Penn State Scandal: Why NCAA Death Penalty Is Not the Answer
When the Jerry Sandusky sexual abuse scandal first broke out, I wrote a number of articles roundly condemning not only the former defensive coordinator but the other high-ranking officials at Penn State for their action or inaction in the situation—including Joe Paterno.
Let me be very clear here. My opinion of Joe Paterno and the leaders of Penn State have not changed. I am perhaps more resolved in my position now than I was some eight months ago.
I might offend people by saying this, but I make no apologies for being passionate about the safety of children and what appears to be the cold, callous and calculated effort by Paterno and others to cover up and cover for a sexual predator.
Whatever the motives, Joe Paterno, through his action or inaction, created an environment that enabled Mr. Sandusky to bring boys onto campus into the PSU football facilities and rape them.
I would also like to point something out here. We all have to understand that this was going on for AT LEAST 14 YEARS!
By 1998, Jerry Sandusky was 54 years old. This isn't something that people just develop out of the blue. Jerry Sandusky was with PSU on staff since 1969, and there's no reason for me to at least be open to the idea that this stuff was not going on for some 30 to 40 years—not just 14.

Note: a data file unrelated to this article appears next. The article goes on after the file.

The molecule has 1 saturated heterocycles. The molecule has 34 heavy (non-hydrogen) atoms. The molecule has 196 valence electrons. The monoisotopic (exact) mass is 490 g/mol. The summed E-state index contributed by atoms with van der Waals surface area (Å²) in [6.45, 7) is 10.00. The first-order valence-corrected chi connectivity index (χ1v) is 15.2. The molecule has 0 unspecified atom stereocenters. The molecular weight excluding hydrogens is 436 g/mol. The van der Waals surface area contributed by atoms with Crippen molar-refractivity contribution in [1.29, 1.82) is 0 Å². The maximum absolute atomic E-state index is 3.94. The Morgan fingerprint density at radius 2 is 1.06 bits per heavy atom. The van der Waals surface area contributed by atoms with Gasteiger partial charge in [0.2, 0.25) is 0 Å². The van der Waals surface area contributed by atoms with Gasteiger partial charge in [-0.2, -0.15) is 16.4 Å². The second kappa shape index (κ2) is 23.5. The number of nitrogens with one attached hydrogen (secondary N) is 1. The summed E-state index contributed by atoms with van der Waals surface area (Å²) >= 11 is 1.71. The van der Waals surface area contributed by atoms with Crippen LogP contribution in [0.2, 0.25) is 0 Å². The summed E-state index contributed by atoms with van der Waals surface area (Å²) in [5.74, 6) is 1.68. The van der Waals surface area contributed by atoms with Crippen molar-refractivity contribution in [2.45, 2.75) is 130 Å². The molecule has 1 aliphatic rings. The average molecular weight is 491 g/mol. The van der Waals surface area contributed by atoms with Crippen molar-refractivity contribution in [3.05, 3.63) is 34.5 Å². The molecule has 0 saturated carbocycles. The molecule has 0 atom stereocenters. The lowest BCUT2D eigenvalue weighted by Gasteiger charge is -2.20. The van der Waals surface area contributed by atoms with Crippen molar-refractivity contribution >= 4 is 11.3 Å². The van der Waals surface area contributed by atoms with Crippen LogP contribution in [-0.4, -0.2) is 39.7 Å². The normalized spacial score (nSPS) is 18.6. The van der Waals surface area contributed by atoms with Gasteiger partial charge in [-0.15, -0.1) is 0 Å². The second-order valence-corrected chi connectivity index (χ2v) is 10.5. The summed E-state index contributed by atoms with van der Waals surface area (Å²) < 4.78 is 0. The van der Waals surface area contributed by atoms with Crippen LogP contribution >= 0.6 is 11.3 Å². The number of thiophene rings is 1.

Whether it's 14 years or 40, whether it's two incidents or 200, whether it's a matter of a few people covering it up or a whole community enabling a man to gain so much power—it does not matter as far as I'm concerned.
The debate has shifted to what Penn State should do in response to the Freeh report and the evidence that has come to light. Should the statue of Paterno be torn down? Should his name be removed from the library? Should Penn State football be punished with a post-season ban, loss of scholarships or even the death penalty?
As much as I hate what happened to those boys and as much disdain as I hold for those adults that failed those boys, this is not an NCAA issue.
Take the statue down, wipe out Paterno's wins, take his name off the library; but don't sentence PSU football with the death penalty. What Penn State and the NCAA need to do is cut all ties with Joe Paterno completely and forever.
His legacy is not just tainted, it's destroyed. That statue no longer represents all the good Paterno championed for half a century. It represents a facade created by a man who failed to practice what he preached when it mattered most. It now represents one of the darkest episodes ever associated with an institution of higher learning.
As far as the death penalty goes, this is not a football issue, even though it involves key football figures.
To my knowledge, Jay Paterno is no longer on the PSU staff, and no one associated with the old regime is still in place in Happy Valley. Because of this scandal, Penn State is already at an extreme competitive disadvantage, and there are a lot of good people involved in Penn State football that had absolutely nothing to do with this.
If we want to "punish" the former coach, wipe out his wins, revoke his hall of fame status and wash your hands of him and his now tarnished memory.
Punishing the current players, coaches and staff accomplishes nothing productive. It may satisfy people's "blood thirst" for a while, but no lessons will be learned if PSU's football program is shut down for a couple years. This is an issue for the courts, not the NCAA.
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